Absent architects hurting buildings - UTech-trained professionals failing to find jobs in Jamaica despite shortage
Less than 10 per cent of the more than 500 architects who have graduated from the Caribbean School of Architecture (CSA) at the University of Technology in the past 20 years have been able to find jobs in Jamaica.
This has forced many of the graduates to seek employment in other countries or in unrelated fields.
"We graduate 40 students at CSA and another 10 in the master's programme each year, but only an average of six get jobs locally, so our students are all over the world where there is greater regard for the role of the architect," registered architect and former UTech lecturer, Julie Sullivan Jones, told The Sunday Gleaner.
Hard to gain employment
"These students spend a total of 10 years to gain their master's degree in architecture, working while studying or borrowing student's loan to fund their tuition, but find it hard to gain employment in their field, so we find many of our graduates in China, Russia, Dubai and Canada ... even though there is a shortage in Jamaica," added Sullivan Jones.
She noted that Jamaica, with the only such training facility in the English-speaking Caribbean, has one of the lowest architect-to-population ratios, with 98 registered practitioners.
"There is a high demand for architects in Jamaica, but owners don't hire architects, because we are seen as slowing down the process or adding more to the cost. So they pay draftsmen to draw a building plan and it is passed by the municipal corporations, even though we have a building act that states that all building plans must be stamped and approved by a registered architect," added Sullivan Jones.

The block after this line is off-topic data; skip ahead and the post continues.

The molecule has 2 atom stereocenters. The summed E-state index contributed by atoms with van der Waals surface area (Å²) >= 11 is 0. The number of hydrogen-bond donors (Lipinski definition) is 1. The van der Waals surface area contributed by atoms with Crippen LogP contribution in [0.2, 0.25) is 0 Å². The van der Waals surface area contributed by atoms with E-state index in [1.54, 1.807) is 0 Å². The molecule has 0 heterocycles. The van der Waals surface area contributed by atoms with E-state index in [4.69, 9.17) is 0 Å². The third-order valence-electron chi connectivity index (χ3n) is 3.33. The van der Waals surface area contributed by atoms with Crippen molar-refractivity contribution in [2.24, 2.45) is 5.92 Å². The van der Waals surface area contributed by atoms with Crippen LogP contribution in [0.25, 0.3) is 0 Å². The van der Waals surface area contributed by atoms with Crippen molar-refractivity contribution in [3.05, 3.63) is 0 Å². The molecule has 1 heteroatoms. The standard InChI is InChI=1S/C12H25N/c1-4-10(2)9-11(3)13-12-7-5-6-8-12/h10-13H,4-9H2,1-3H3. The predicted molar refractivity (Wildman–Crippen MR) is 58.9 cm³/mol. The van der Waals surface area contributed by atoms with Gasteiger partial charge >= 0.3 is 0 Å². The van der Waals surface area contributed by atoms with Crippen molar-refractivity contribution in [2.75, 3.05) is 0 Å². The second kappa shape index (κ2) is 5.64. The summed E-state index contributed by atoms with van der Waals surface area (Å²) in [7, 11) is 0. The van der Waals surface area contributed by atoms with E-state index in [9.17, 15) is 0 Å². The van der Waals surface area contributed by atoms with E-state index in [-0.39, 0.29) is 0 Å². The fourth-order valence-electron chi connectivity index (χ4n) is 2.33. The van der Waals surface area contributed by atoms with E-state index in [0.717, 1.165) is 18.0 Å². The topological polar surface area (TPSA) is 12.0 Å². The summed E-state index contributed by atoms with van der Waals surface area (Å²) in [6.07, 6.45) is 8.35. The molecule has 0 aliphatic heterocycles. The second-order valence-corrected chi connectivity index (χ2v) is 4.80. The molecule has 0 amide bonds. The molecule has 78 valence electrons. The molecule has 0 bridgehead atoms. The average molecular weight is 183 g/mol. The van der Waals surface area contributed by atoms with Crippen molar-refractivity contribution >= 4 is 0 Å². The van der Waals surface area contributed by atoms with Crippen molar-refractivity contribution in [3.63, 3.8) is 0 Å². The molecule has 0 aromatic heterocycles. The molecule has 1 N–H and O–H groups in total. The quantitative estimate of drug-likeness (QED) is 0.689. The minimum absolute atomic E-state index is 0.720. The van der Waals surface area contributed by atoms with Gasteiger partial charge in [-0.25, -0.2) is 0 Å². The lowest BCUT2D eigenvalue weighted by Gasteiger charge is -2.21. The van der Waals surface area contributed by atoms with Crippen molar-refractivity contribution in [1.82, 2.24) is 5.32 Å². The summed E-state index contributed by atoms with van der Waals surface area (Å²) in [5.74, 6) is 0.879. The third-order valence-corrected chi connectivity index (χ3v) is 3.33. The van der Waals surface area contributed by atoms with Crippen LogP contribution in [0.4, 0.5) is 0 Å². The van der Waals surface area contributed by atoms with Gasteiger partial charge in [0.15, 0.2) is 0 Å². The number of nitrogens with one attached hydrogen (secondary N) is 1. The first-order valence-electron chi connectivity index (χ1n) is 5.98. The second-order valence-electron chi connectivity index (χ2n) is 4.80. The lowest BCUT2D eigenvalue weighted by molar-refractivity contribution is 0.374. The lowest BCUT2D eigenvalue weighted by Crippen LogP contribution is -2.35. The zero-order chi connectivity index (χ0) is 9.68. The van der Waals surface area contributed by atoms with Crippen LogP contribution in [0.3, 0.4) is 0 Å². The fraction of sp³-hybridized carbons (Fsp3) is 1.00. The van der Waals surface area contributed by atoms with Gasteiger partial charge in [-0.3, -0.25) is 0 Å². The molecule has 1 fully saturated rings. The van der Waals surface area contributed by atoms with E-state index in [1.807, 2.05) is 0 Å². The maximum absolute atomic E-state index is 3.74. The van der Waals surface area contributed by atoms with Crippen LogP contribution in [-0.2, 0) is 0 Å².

According to Sullivan Jones, who lectured at CSA for more than seven years, the reluctance to use trained professionals could be a contributing factor to a decline in standards that has resulted in some major projects suffering partial collapses in recent times.
"A draftsman can draw, but many times they don't offer the important qualities needed for Caribbean detailing and architecture," argued Sullivan Jones, who will be a keynote speaker at the inaugural staging of Build Expo in Montego Bay, St James, this summer.
"The architect plays a vital role in the building industry, because we are trained to see the complexities ahead of time. This process does not exclude the draftsmen to draw these plans, but the involvement of architects must be enforced. We are able to reduce operation cost by as much as 30 per cent, by placing a building on a site and using all architectural placements to save energy.
"The architect goes by the building code, placing columns where they should be, ensuring the appropriate concrete mix, because public and building safety is our priority," she said,
"The emphasis must be placed on safety ... on protecting lives, especially with the disasters we have seen in some of our hotels, we must ensure that qualified building professionals are supervising these projects," added Sullivan Jones.
According to the Office of Disaster Preparedness and Emergency Management 70 per cent of Jamaica's buildings are designed without professional (architects and engineers) input.
This is expected to change when a new building act, which is being prepared with support from the World Bank, replaces the current 109-year-old legislation.